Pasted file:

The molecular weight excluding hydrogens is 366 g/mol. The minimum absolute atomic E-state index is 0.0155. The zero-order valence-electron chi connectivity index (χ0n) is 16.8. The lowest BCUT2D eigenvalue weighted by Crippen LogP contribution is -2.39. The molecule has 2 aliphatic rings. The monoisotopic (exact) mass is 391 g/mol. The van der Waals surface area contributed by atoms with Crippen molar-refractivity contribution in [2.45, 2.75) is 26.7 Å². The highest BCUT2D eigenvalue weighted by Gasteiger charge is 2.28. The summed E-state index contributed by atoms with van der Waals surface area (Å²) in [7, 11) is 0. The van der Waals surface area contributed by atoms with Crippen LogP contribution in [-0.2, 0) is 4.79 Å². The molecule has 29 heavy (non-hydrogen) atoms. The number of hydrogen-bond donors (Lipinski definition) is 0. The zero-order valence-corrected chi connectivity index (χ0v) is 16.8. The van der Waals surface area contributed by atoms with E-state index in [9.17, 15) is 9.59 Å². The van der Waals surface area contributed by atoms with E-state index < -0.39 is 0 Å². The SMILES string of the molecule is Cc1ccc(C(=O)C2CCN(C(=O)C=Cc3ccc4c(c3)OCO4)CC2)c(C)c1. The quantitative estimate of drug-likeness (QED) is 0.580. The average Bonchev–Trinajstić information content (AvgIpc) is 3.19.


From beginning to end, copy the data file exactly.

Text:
The molecular weight excluding hydrogens is 366 g/mol. The minimum absolute atomic E-state index is 0.0155. The zero-order valence-electron chi connectivity index (χ0n) is 16.8. The lowest BCUT2D eigenvalue weighted by Crippen LogP contribution is -2.39. The molecule has 2 aliphatic rings. The monoisotopic (exact) mass is 391 g/mol. The van der Waals surface area contributed by atoms with Crippen molar-refractivity contribution in [2.45, 2.75) is 26.7 Å². The highest BCUT2D eigenvalue weighted by Gasteiger charge is 2.28. The summed E-state index contributed by atoms with van der Waals surface area (Å²) in [7, 11) is 0. The van der Waals surface area contributed by atoms with Crippen LogP contribution in [-0.2, 0) is 4.79 Å². The molecule has 29 heavy (non-hydrogen) atoms. The number of hydrogen-bond donors (Lipinski definition) is 0. The zero-order valence-corrected chi connectivity index (χ0v) is 16.8. The van der Waals surface area contributed by atoms with E-state index in [9.17, 15) is 9.59 Å². The van der Waals surface area contributed by atoms with E-state index < -0.39 is 0 Å². The SMILES string of the molecule is Cc1ccc(C(=O)C2CCN(C(=O)C=Cc3ccc4c(c3)OCO4)CC2)c(C)c1. The quantitative estimate of drug-likeness (QED) is 0.580. The average Bonchev–Trinajstić information content (AvgIpc) is 3.19.